We aimed to improve CKD recognition and provide patient and staff education to improve CKD management for our GP practice. Content:Inclusion: over 18 and under 75 years old; eGFR 29 recorded in the past 5 years confirmed on 2 blood tests taken at least 3 months apart. Exclusion: patients with a more recent eGFR >60We identified 27 patients with CKD Stage 3, and a further 27 patients who needed a further blood test to confirm CKD status.

We compared our management to NICE guidance. We created a patient information leaflet, a covering letter and a feedback form to send out to patients. If any investigations were outstanding we requested patients to book in. We developed a presentation, and a written resource to improve staff awareness of CKD.

Impact/Outcomes: We were able to identify and successfully educate all 27 patients, of whom all 27 found the information “quite useful” or “very useful”. Staff targeted for education included GP trainees, practice nurses and medical students. We also improved compliance to NICE guidelines to 100% in our practice.

Discussion: Through our two-pronged approach, we were able to improve knowledge about CKD in both patients and professionals, and thus improve our patient management.

1018 PSA: Prostate Specific Antigen, how are we doing?

Harvinder Mann


Aim: To assess whether or not counselling is being conducted with patients before a PSA test is conducted.

Content: Prostate Specific Antigen (PSA) is a glycoprotein enzyme, whose serum levels are used clinically as a biomarker. Despite having its limitations, it is the most reliable current test for prostate cancer. A key limitation is that it may give a false positive or false negative result. For this reason, the Prostate Cancer Management Programme in 2002 set out key patient counselling guidelines to be used by physicians before this test is requested. With many of the PSA tests conducted in general practice, it is of great use to conduct an audit to assess the extent to which this counselling is conducted, and whether any improvements could be made to encourage this guideline to be followed.

Outcomes: This audit, conducted in a rural practice set out to measure whether this counselling is being given to a patient prior to the PSA test request. The test was requested for 75 patients over a 18 month period. It was found that counselling was only recorded in 27 patients, amounting to 36% of patients. Of the 8 PSA tests that returned with abnormal results, only one patient was counselled prior to that test being conducted. This leaves 7 patients who were left vulnerable to the limitations of the test.

Discussion:This gives indication that changes are needed to improve to amount of patients that are being counselled before the PSA test, and also that a record of this counselling should be kept. It would be of value to re-audit this area 18 months after changes have been made.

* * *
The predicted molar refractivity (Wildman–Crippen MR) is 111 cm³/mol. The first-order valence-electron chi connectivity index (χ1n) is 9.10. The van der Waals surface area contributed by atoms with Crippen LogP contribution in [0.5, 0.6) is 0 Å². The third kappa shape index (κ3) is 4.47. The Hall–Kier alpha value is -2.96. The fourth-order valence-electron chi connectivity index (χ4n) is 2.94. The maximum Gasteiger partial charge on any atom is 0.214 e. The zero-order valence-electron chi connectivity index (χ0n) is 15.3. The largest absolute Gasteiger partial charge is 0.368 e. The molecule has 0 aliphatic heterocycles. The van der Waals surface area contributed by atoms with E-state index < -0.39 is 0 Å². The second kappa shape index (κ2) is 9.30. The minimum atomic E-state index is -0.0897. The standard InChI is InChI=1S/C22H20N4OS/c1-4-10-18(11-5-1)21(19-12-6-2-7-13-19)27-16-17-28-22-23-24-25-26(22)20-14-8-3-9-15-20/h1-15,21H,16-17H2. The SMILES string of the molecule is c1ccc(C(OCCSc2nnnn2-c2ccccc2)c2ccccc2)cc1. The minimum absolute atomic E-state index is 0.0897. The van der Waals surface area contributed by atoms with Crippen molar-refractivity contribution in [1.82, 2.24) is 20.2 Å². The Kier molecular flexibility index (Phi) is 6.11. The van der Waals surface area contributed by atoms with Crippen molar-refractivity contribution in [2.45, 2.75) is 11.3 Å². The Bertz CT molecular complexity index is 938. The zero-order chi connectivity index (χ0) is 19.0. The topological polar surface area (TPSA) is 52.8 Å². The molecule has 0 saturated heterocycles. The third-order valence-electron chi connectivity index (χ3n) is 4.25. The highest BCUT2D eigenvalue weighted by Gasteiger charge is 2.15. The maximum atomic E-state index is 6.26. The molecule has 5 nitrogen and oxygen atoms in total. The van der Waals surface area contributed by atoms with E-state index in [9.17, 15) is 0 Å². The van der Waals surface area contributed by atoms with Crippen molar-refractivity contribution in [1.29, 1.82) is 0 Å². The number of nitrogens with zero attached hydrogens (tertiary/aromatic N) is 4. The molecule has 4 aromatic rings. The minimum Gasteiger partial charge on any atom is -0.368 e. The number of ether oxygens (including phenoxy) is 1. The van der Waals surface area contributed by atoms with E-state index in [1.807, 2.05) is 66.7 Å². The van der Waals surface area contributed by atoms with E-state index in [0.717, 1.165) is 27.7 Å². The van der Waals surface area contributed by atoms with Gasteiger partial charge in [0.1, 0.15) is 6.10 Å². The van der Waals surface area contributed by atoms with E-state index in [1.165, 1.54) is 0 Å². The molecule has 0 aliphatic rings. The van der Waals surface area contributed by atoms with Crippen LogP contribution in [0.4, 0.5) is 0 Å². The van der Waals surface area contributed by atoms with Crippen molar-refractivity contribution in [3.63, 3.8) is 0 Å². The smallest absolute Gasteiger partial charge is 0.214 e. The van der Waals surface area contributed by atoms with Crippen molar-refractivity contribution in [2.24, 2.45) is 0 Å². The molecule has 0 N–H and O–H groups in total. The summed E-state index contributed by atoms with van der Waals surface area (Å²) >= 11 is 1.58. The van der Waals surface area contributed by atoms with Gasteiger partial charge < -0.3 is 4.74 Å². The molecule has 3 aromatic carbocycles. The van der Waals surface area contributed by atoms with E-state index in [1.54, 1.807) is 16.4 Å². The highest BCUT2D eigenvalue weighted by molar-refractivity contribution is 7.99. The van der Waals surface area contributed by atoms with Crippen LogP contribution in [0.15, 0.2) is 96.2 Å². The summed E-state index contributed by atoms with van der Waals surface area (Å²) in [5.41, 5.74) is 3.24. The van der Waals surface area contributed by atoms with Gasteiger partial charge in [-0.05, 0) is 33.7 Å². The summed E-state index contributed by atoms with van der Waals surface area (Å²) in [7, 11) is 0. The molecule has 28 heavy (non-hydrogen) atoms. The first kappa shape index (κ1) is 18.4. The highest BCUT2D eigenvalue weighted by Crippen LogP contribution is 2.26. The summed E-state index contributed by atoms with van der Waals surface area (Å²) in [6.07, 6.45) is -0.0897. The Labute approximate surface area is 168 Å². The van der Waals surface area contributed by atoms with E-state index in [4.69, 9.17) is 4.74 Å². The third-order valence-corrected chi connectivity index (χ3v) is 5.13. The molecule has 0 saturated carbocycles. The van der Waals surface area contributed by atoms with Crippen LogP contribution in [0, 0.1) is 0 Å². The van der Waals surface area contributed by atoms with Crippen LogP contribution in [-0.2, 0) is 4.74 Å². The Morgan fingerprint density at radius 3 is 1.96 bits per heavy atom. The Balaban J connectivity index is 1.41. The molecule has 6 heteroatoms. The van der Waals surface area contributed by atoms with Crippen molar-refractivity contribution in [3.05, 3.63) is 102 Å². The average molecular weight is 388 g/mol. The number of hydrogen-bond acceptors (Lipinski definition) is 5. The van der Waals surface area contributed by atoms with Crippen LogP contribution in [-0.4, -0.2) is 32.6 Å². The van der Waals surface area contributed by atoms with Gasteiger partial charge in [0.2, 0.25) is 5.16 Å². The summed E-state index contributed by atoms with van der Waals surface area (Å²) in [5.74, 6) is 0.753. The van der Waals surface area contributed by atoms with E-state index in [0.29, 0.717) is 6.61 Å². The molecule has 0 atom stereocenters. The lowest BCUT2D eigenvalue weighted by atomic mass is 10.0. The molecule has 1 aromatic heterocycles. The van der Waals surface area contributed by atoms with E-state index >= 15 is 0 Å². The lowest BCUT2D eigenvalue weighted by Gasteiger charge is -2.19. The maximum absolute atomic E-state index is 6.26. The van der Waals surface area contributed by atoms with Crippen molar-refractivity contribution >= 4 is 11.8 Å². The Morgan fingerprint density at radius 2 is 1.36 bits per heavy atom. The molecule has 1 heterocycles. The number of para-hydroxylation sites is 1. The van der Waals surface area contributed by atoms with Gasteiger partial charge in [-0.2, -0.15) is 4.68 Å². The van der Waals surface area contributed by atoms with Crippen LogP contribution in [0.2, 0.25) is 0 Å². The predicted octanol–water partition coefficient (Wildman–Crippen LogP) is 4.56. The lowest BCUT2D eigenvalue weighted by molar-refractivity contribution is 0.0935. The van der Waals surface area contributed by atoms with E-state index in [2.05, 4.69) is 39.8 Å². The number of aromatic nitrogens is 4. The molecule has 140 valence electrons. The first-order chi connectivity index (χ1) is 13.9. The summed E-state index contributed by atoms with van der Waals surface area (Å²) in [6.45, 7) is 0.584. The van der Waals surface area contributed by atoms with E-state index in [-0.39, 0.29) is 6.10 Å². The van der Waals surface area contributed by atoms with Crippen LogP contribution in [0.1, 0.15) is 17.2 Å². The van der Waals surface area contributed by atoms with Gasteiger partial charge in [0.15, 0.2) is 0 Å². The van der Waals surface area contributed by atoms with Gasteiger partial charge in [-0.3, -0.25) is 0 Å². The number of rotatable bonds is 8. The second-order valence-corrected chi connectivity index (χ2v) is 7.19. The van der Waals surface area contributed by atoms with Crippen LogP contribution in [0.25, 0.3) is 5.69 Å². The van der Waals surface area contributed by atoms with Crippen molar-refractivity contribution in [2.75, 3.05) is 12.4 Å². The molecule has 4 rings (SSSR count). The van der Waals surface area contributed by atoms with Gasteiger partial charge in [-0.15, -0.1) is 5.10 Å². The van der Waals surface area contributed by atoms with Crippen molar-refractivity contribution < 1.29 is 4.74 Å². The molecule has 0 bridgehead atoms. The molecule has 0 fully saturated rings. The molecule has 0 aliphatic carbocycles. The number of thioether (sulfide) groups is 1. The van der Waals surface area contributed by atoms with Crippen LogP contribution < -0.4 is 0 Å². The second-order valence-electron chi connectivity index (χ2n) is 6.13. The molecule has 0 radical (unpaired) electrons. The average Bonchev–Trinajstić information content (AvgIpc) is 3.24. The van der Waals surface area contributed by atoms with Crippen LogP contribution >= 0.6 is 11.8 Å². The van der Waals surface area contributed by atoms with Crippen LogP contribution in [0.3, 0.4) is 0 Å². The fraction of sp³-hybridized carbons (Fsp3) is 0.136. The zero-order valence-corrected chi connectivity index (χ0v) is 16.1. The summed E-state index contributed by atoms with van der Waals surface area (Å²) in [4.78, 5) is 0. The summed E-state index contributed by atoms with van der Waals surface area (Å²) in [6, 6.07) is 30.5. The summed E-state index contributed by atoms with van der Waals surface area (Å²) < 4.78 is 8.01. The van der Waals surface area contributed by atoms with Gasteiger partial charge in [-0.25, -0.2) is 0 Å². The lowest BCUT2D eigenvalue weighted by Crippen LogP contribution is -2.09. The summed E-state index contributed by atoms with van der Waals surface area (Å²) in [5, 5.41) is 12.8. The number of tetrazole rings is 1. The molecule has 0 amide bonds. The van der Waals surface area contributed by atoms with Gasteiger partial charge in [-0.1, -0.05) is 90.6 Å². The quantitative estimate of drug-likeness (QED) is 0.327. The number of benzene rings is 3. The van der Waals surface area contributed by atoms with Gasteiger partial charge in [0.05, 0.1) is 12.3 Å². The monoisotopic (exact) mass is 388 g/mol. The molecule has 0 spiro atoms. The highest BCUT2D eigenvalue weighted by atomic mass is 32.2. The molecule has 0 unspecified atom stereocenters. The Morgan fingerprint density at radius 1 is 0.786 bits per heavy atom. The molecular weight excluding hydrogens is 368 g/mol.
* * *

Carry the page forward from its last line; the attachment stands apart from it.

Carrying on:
1019 Forget me not in Somerset

Emma Ramsay


Somerset has a population of which 23% are aged 65 and over. Nationally the percentage of patients with dementia who have a diagnosis is 67.2% whereas the Somerset percentage is 61.5%. The aim of my project was to identify on a practice level where we could improve and reach the Prime Minister’s target of 66% of patients diagnosed.I under took an audit of 15 practices searching for patients who had presented with memory loss at some point to their GP. I looked at the memory clinic letters to check whether a diagnosis had been made but not coded, and I considered whether there was sufficient evidence from the notes for the GP to make a clinical diagnosis. I also looked for patients on acetylcholinesterase inhibitors with no dementia diagnosis.

I have found 87 patients so far and I am intending to visit more practices. Dementia is a key health priority and is estimated to cost more than cancer, heart disease or stroke. The Prime Minister’s challenge details how dementia care should look in 2020, and early diagnosis of dementia is vital to enable patients to access the support and follow up they need.The recommendations of my project are that all practices should conduct yearly searches to identify patients with dementia who may have been missed, and those with memory loss which may have progressed to dementia. I have also written a report for the CCG about the benefits of GP led diagnosis and how this could be introduced in the Somerset area.

1020 Admissions Avoidance Care planning: Improving Future Service Design and Delivery

Jennifer Rea


Background Patients with multiple co-morbidities & complex care needs have a higher risk of emergency hospital admissions (EHAs). These are often distressing, preventable and place huge financial burden on the NHS. In 2014, NHS England launched a GP initiative offering personalised care-plans for vulnerable patients, trying to optimise care & reduce EHAs. AimsEvaluation of the AACP process from GPs & patients perspective with specific focus on personal goal-setting MethodsA quantitative study based in a London GP surgery over 6 months (2015). Two surveys were designed for patients and doctors respectively. 215 patients and 11 GPs were invited to complete a questionnaire (post or on-line).

Outcomes 33% response rate for the patient survey. 54% felt the AACP had improved their care. The most commonly used terms to describe the plan were personal, informative and relevant. 79% of respondents read their care plan or showed it to someone. 76% of patients found personal goal setting beneficial & 76% felt more able to make change afterwards. 82% response rate for the GP survey. 72% of GPs felt the AACP had made little difference to patient care. Doctors most commonly used negative terms to describe care-planning eg. not empowering and a poor use of time. Few GPs were confident that patients would utilise their plan. Half reported finding goal setting challenging. 78% were unclear on the efficacy of the AACP process before it began.

Discussion Findings suggests AACPs are broadly welcomed by patients but GP confidence in the process was lacking. Personalised goal setting was appreciated by patients & did motivate behaviour change for some. The project uncovered a learning need for doctor training in health coaching.